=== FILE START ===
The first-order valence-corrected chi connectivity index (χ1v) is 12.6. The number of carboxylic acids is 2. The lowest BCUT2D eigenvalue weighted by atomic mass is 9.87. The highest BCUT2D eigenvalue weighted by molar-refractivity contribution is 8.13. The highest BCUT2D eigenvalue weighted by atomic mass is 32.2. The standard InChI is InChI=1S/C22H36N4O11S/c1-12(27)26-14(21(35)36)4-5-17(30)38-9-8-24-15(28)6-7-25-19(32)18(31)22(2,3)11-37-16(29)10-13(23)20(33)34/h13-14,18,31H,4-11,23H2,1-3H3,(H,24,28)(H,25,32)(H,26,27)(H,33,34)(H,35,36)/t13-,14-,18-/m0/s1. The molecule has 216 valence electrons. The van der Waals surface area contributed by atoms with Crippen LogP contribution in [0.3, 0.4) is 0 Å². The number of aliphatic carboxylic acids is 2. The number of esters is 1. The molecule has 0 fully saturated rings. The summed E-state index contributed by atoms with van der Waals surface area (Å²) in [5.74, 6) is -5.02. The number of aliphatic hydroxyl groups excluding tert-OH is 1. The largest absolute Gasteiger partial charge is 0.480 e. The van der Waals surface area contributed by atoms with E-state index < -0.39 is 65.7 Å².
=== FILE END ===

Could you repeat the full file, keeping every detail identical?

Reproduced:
The first-order valence-corrected chi connectivity index (χ1v) is 12.6. The number of carboxylic acids is 2. The lowest BCUT2D eigenvalue weighted by atomic mass is 9.87. The highest BCUT2D eigenvalue weighted by molar-refractivity contribution is 8.13. The highest BCUT2D eigenvalue weighted by atomic mass is 32.2. The standard InChI is InChI=1S/C22H36N4O11S/c1-12(27)26-14(21(35)36)4-5-17(30)38-9-8-24-15(28)6-7-25-19(32)18(31)22(2,3)11-37-16(29)10-13(23)20(33)34/h13-14,18,31H,4-11,23H2,1-3H3,(H,24,28)(H,25,32)(H,26,27)(H,33,34)(H,35,36)/t13-,14-,18-/m0/s1. The molecule has 216 valence electrons. The van der Waals surface area contributed by atoms with Crippen LogP contribution in [0.3, 0.4) is 0 Å². The number of aliphatic carboxylic acids is 2. The number of esters is 1. The molecule has 0 fully saturated rings. The summed E-state index contributed by atoms with van der Waals surface area (Å²) in [5.74, 6) is -5.02. The number of aliphatic hydroxyl groups excluding tert-OH is 1. The largest absolute Gasteiger partial charge is 0.480 e. The van der Waals surface area contributed by atoms with E-state index < -0.39 is 65.7 Å².